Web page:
Based on article, thats what I would do. I was tested years ago for gastro, but test came back negative. I reduced fats, limited protein, and things did get better. But I did research it a bit at that time.
Is it a known fact that he has gastro, if he does pre-bolusing does not seem to be the answer because stomach emptying is delayed. He is sometimes seeing a rise soon after a meal, I don’t know much about gastro but this is not what I would expect.
Would it be best to start with basal testing. Once he has confidence in his basal rates he can work on carb ratios.
I’d suggest fine tuning basal and then work on bolus timing and I:C ratio one meal at a time. Eat an identical breakfast every day and fiddle with the bolus until breakfast is handled. Then stick with that morning routine and take on lunch, etc. Hopefully that will help figure out how to deal with the delayed digestion.
I met him, Gary Schniener. He is very nice and humble. Where is the guy located? Maybe we can post some suggestions for docs. He can also see a Nurse practitioner as well. If he is in PA you may try Intergrated Diabetes Services in Bala Cynwood just outside of Phila or Penn Endocrinology ( Dr,Shutta) or Nurse Practioner M.Devitt. Both are very knowledgeable.
Good book that was invaluable to me when first diagnosed and no access to an endo: Using Insulin by Walsh, Roberts, Varma and Bailey. It gives clear instructions for figuring basal dose and helped me to dial in my I:C ratio and correction factor. I would avoid the fast carbs like polenta and wheat. Also, can’t help with the gastroparesis but fewer carbs at a time is better unless doing that high carb/ low fat thing.
Thanks for the perspective, you guys. He’ll pop up in the next few days, I bet. He’s putting forth a lot of effort to collect data, so I just wanted to make sure people saw it and had an opportunity to offer input. Some of us have been talking to him here.
You all are the best!
Hey guys Thank you all so much especially @mohe0001. Im going Crazy trying to clock everything. I assumed Gastroparesis because early in the Covid pandemic When I started trying to eat very healthy and low carb I noticed low blood sugars after I ate and would rise much later. I never have analyzed my sugars in 20 years until now. I have been freaking out and endo is not much help. Was against me going to GI doc but when anyway and he ordered Gastric emptying test and it came back delayed. 100% at 1 hour Normal is less than 90%, 64% at 2 hours, Normal is less than 60%. 31% at 3 hours normal is less than 30%. 23% at 4 hours normal is less than 10%. The Gi doc called said its delayed and brushed me off said get a upper gi scope and colonoscopy. no explanation or any suggestions just said eat small meals and talk to endo. The endo said that’s not realistic lol. plus idk how you eat small meals and not stack all day. either way I became so scared to eat because I don’t know what’s going to happen. when I eat carbs. so I tried soft foods and low carbs for a little but didn’t know where to start. and was still getting crazy results. I know this is not suggested but I just started eating low carb and even tho its read meat and the only low carb meal plan I could find. somewhere to start many as time goes on I can switch out for a better digestible diet. This is second the second day of it and I’m doing better food still is kinda dumbing a little randomly and there are a few low events that I didn’t completely elaborate on yet this is kinda raw data not gone back and combed over and did have the second meter to check times of some lows. week_of_8_9_20.xlsx (19.7 KB)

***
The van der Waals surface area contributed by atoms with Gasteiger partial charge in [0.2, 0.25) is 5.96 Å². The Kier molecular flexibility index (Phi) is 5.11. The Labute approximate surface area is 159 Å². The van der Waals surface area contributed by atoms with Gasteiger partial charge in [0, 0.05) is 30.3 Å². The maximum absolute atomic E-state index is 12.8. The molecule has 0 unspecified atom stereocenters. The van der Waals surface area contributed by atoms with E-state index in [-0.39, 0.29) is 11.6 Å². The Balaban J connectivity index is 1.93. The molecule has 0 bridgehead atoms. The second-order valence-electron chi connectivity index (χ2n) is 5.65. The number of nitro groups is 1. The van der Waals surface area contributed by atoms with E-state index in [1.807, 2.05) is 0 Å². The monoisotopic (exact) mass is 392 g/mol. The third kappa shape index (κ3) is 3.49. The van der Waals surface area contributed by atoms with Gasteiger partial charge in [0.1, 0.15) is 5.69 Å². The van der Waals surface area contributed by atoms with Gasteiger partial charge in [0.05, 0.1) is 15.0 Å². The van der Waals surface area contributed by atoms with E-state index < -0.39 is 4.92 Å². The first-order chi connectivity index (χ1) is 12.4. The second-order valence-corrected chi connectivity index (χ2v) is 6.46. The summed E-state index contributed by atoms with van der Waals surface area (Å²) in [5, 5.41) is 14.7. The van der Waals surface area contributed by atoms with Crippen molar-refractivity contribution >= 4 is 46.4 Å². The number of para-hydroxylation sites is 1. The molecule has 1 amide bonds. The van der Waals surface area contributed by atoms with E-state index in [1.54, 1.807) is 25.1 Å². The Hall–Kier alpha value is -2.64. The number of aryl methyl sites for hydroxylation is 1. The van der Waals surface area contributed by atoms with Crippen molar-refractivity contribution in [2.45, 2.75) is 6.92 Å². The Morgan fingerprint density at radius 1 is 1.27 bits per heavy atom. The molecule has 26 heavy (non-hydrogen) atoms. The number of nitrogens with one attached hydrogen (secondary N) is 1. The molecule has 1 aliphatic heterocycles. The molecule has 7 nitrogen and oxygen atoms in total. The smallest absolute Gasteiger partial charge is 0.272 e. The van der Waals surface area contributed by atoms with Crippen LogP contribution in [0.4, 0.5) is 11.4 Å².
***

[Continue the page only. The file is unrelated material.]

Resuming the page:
I am in pa and live right out side of philly I will check this site out. I do have an appointment at Penn With a new endo on Thursday. she is new to penn but apparently not new to the field.
I am going to read more of what everyone has posted tomorrow, I’m super tired. Thank you all so much for posting and commenting. I have been really going thought this for sometime and its driving me crazy.